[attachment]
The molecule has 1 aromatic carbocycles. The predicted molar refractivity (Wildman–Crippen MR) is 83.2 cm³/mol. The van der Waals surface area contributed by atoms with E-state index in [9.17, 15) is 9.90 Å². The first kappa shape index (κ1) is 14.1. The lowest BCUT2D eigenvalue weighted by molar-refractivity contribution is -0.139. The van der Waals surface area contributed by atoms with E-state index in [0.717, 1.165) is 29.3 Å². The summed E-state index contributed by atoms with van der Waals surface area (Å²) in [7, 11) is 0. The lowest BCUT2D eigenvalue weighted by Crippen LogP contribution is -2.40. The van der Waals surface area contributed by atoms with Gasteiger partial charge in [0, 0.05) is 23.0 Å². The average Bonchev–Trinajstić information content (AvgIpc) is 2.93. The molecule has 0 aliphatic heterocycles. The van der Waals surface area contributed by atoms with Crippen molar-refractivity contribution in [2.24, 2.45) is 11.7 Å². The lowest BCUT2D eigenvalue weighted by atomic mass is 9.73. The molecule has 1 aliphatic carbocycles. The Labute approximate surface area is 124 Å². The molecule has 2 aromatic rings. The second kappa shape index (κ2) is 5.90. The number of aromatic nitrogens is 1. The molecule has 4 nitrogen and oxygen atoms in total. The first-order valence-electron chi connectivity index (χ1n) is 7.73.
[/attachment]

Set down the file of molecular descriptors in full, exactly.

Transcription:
The molecule has 1 aromatic carbocycles. The predicted molar refractivity (Wildman–Crippen MR) is 83.2 cm³/mol. The van der Waals surface area contributed by atoms with E-state index in [9.17, 15) is 9.90 Å². The first kappa shape index (κ1) is 14.1. The lowest BCUT2D eigenvalue weighted by molar-refractivity contribution is -0.139. The van der Waals surface area contributed by atoms with E-state index in [0.717, 1.165) is 29.3 Å². The summed E-state index contributed by atoms with van der Waals surface area (Å²) in [7, 11) is 0. The lowest BCUT2D eigenvalue weighted by Crippen LogP contribution is -2.40. The van der Waals surface area contributed by atoms with Gasteiger partial charge in [0, 0.05) is 23.0 Å². The average Bonchev–Trinajstić information content (AvgIpc) is 2.93. The molecule has 0 aliphatic heterocycles. The van der Waals surface area contributed by atoms with Crippen molar-refractivity contribution in [2.24, 2.45) is 11.7 Å². The lowest BCUT2D eigenvalue weighted by atomic mass is 9.73. The molecule has 1 aliphatic carbocycles. The Labute approximate surface area is 124 Å². The molecule has 2 aromatic rings. The second kappa shape index (κ2) is 5.90. The number of aromatic nitrogens is 1. The molecule has 4 nitrogen and oxygen atoms in total. The first-order valence-electron chi connectivity index (χ1n) is 7.73.